Individuals with mild traumatic brain injury (mTBI) are at increased risk of dying by suicide compared to those without - both among Veteran and civilian populations. 22% of Veterans with mTBI report struggling with suicidal ideation (SI). Despite this, there are no effective evidence-based treatments for co-occurring mTBI and SI. Deficits in social and occupational functioning, which often follow mTBI, are strongly related to suicidal ideation (SI) and improvements in these areas are known to lessen SI. Thus, improving function for those with mTBI and SI is of great potential significance. The impulsivity that Veterans with mTBI exhibit is referred to as "negative urgency impulsivity". It often involves aggressive and self-harming behaviors, which impede societal re-integration and rehabilitation. Prior studies indicate negative urgency impulsivity is: (1) a common TBI sequela and (2) a risk factor for SI. Previous studies have also indicated individuals with TBI, SI and negative urgency impulsivity had reduced right-sided ventromedial prefrontal cortex (VMPFC) volume compared to Veterans without these conditions. The VMPFC plays a key role in controlling impulsive limbic responses. These findings are consistent with published reports suggesting individuals with reduced VMPFC volume are more likely to (a) have SI and (b) behave impulsively. Transcranial magnetic stimulation (TMS) holds significant therapeutic promise for post-mTBI SI, impulsivity and functional deficits. TMS induces neuroplasticity, leading to changes that have the potential to improve neurorehabilitation outcomes. TMS is effective for treating post-TBI depression when administered to the dorsolateral prefrontal cortex. Intermittent theta burst stimulation (iTBS) is a "second generation" form of TMS that is delivered more rapidly. It has been proposed that frontal pole TMS could directly strengthen connections throughout the prefrontal cortex, including the VMPFC, thereby dampening limbic system activity. Such a TMS treatment strategy could be used to treat post-mTBI impulsivity and SI, ultimately allowing Veterans to regain functioning. It is not know which Veterans would benefit most from this treatment; examining neural connectivity changes before and after iTBS could determine who would respond to frontal pole iTBS and why. The investigators will conduct a randomized, double-blinded frontal iTBS pilot clinical trial for Veterans with mTBI, impulsivity and SI. As this is a novel treatment approach for this population, this project will focus on testing the safety, feasibility and tolerability of frontal pole iTBS. To inform future research, this project will determine the preliminary effects of iTBS on functioning, negative urgency impulsivity and SI among the pilot sample. This project will also inform future research by examining the relationships between the functional neural connectivity of the VMPFC to the limbic system and how this is affected by iTBS using resting state functional connectivity (rsFC) neuroimaging data, pre- and post-iTBS.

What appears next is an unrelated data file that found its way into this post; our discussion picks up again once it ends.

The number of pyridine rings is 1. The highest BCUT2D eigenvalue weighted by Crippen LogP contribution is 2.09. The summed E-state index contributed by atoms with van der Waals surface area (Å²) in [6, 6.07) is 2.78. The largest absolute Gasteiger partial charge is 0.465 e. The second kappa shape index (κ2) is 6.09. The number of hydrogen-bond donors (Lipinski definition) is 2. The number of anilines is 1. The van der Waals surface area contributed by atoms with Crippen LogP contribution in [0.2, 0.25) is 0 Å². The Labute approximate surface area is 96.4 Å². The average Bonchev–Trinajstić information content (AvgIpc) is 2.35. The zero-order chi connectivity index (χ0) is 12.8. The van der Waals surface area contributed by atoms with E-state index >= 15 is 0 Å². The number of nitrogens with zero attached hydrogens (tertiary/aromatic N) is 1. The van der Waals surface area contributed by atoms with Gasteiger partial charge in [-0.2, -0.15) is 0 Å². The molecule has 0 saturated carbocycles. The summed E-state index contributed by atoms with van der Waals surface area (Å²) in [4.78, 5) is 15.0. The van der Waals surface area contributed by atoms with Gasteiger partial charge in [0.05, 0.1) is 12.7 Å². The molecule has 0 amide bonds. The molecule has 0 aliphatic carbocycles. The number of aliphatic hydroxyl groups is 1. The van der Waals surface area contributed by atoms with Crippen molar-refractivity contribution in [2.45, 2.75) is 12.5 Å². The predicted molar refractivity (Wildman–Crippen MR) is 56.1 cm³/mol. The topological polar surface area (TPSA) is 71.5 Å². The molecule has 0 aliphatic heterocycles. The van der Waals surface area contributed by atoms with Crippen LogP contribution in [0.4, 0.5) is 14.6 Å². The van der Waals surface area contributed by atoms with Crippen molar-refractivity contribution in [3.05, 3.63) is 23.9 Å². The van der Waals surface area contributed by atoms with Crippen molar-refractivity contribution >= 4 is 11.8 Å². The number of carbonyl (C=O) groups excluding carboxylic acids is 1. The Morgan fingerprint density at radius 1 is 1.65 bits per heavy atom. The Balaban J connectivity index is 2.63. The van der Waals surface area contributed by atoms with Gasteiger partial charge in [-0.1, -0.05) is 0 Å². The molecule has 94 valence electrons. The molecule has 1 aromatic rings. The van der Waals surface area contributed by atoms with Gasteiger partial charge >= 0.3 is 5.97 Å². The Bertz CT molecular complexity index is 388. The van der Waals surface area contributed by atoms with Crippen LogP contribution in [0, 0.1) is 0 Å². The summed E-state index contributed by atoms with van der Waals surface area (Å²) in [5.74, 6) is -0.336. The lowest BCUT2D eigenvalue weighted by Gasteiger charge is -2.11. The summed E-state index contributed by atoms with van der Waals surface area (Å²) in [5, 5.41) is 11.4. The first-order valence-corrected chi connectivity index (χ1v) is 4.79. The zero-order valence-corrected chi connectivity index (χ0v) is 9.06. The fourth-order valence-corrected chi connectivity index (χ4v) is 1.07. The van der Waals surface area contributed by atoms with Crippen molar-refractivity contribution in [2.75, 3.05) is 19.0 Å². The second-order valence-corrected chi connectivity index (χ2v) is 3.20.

55 estimated patients